“Billy!  You aren’t crazy after all!  Why…why…you were trying to tell me about little Don, weren’t you?” she said. “You saved him from drowning! Oh, you wonderful old bird!”
Billy coughed a little and shook the water off his feathers.  “All ashore that’s going ashore!” he rasped.  Then he waddled over the rocks toward the lighthouse, anxious to get back on his cozy kitchen perch. “Billy need a nap! Billy need a nap!”
By this time, Keeper Strout and his wife and Assistant Keeper Cameron had arrived.  Everyone laughed when they saw Billy all wet and grumbling about needing a nap.  They were glad to see little Don was safe.  Keeper Strout fetched a long hook and pulled the little toy boat from the water.  Mrs. Cameron hugged little Don over and over, and then scolded him for getting his new school clothes messy.
“Why, he looks just like old Billy now!” Keeper Strout said. “He’s a gren, wrinkly old bird! And, he has a great story to tell his friends and his teacher on the first day of school.”
And, indeed he did, for little Don had been rescued by a lighthouse keeper’s parrot.  He wondered if his friends would believe it!



Saturday, November 8, 2014

Spend a Night under a Light!

The U.S. Lighthouse Society is about to start its annual raffle for free lodging at lighthouses.

Thursday, November 6, 2014

The Power of One Book

We all know books can change the world, sometimes in big ways but more often in small ways. One of my favorite childhood books, and one that likely planted the seeds of my fascination with lighthouses, changed the world for one small lighthouse…and for thousands of kids.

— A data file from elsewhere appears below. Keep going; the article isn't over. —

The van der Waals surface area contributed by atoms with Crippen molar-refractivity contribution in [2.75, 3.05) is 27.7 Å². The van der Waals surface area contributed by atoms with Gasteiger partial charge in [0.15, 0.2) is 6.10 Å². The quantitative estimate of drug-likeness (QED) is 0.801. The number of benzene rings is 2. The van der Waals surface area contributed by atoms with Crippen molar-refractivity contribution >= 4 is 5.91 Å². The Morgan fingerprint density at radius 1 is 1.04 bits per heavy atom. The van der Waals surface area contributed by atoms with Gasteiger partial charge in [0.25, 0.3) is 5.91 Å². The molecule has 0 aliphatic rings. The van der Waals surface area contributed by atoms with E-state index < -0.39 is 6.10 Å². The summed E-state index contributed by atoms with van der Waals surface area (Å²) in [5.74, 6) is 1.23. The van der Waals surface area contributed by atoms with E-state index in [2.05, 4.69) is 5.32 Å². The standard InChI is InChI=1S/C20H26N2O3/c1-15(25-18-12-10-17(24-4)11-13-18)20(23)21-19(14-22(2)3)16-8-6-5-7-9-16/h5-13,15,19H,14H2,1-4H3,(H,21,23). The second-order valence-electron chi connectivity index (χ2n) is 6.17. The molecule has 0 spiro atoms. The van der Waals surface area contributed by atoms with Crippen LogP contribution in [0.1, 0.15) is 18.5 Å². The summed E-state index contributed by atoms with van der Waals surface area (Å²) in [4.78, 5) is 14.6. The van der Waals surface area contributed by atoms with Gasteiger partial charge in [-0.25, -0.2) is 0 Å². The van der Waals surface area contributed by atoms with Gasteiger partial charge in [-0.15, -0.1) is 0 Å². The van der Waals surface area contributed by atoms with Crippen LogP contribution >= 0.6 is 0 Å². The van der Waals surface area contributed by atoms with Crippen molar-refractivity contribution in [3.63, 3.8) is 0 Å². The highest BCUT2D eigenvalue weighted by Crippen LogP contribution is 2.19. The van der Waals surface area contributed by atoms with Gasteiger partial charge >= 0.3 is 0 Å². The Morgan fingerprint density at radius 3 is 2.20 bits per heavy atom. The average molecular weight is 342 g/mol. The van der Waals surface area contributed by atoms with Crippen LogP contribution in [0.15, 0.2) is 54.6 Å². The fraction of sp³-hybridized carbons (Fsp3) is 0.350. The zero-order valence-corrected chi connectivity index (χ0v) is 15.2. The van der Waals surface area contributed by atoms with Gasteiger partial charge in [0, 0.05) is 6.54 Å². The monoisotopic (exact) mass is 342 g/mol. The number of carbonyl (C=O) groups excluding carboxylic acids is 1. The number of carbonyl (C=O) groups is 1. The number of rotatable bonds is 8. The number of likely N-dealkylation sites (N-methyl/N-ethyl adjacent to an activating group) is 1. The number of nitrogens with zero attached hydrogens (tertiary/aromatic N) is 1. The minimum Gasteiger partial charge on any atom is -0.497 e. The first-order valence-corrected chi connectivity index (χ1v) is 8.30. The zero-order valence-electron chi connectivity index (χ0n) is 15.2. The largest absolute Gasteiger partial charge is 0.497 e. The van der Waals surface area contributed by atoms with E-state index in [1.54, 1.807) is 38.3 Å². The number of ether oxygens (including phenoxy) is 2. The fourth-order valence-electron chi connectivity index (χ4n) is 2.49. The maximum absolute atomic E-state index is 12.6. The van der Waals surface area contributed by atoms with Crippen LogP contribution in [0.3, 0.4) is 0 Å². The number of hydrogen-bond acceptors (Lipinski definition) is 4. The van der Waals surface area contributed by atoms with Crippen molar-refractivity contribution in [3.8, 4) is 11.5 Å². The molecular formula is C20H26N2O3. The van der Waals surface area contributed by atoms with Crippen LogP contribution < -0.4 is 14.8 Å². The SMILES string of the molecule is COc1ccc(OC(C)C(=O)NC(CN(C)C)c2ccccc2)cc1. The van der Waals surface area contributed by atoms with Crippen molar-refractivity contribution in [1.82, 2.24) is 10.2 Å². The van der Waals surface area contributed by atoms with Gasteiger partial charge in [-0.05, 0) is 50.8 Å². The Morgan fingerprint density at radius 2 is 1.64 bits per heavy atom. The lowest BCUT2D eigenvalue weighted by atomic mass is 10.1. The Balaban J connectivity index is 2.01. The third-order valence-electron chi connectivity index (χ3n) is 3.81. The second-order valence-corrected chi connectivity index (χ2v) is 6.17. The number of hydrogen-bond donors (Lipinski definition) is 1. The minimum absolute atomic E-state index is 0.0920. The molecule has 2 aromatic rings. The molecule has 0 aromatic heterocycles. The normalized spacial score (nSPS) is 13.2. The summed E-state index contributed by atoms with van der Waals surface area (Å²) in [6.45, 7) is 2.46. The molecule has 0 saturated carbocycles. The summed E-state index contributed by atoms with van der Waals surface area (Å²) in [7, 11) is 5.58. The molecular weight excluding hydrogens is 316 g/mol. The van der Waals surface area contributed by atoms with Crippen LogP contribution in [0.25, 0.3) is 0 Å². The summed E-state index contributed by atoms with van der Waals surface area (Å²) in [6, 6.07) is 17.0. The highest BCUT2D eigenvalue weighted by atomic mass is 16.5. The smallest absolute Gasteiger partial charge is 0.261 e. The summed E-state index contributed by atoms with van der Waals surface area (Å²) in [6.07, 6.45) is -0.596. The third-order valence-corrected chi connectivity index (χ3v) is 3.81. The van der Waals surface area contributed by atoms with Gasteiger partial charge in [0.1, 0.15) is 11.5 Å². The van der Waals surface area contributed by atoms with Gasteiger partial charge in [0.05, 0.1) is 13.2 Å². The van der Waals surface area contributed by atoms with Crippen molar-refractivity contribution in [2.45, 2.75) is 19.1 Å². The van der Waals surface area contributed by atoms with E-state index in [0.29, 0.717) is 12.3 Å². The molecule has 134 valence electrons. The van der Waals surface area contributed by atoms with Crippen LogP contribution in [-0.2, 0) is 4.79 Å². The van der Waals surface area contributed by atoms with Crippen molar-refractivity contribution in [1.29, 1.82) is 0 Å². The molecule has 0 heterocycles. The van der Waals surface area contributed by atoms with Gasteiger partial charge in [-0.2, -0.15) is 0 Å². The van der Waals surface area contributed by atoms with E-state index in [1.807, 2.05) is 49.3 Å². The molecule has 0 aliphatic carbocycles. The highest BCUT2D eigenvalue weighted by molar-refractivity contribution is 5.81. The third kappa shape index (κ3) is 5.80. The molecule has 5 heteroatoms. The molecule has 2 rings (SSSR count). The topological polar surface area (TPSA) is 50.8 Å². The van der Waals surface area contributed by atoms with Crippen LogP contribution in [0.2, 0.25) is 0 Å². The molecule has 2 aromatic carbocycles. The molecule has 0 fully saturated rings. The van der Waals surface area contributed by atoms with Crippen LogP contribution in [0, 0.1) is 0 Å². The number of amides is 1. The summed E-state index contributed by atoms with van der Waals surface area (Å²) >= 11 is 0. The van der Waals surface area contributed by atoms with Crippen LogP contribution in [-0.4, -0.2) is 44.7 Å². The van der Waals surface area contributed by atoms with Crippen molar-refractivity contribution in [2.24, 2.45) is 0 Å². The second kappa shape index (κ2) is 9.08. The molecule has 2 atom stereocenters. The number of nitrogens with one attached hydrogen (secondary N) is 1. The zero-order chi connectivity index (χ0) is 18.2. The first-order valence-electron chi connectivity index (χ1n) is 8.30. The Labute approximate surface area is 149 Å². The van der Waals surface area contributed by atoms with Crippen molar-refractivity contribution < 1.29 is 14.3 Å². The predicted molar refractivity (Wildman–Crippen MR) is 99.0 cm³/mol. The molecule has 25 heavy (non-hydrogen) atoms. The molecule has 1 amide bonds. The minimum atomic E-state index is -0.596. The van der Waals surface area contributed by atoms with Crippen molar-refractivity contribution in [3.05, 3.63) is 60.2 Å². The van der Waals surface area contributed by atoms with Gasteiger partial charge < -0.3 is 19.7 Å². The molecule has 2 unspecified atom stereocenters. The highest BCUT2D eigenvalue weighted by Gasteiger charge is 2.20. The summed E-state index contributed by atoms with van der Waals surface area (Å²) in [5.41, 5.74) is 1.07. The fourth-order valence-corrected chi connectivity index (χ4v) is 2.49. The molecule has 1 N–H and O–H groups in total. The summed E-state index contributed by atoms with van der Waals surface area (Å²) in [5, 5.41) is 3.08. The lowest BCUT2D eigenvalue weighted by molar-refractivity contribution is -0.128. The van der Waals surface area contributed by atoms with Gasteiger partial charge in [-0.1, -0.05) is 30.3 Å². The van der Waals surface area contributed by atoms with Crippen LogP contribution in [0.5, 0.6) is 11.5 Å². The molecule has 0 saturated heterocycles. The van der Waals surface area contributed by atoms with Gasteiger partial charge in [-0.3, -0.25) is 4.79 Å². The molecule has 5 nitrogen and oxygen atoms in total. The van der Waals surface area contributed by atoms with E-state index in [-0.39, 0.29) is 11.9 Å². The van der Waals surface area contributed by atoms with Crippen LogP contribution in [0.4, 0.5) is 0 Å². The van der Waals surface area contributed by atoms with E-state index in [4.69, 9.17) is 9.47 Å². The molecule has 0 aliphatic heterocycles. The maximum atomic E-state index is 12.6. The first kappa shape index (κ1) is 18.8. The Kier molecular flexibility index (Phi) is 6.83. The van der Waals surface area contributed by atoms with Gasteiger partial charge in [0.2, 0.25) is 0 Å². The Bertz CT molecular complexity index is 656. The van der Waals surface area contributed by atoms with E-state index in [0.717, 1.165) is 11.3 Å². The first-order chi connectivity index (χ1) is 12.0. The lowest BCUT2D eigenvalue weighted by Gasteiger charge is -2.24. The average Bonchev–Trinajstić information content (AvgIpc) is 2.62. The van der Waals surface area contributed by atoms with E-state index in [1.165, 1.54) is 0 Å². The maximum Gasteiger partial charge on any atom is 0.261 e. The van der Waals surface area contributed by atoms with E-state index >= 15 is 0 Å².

The Little Red Lighthouse and the Great Gray Bridge, written by Hildegarde H. Swift and illustrated by Lynd Ward, was in my school library when I was in fourth grade. It was 1962, and a new wing had opened that year in the elementary school I attended. It included a spacious library and a fresh-out-of-college, pretty librarian named Miss Hardy. I was smitten with both the new library and all its new books. I asked Miss Hardy if I could be a library helper.

She put me to work re-shelving returned books. They were arranged by call number on a metal cart, which made pushing the cart through the stacks much easier. It was a wonderful job except that I often got distracted looking at the books I was supposed to re-shelve. Miss Hardy was patient and understanding; she was probably the same way as a child.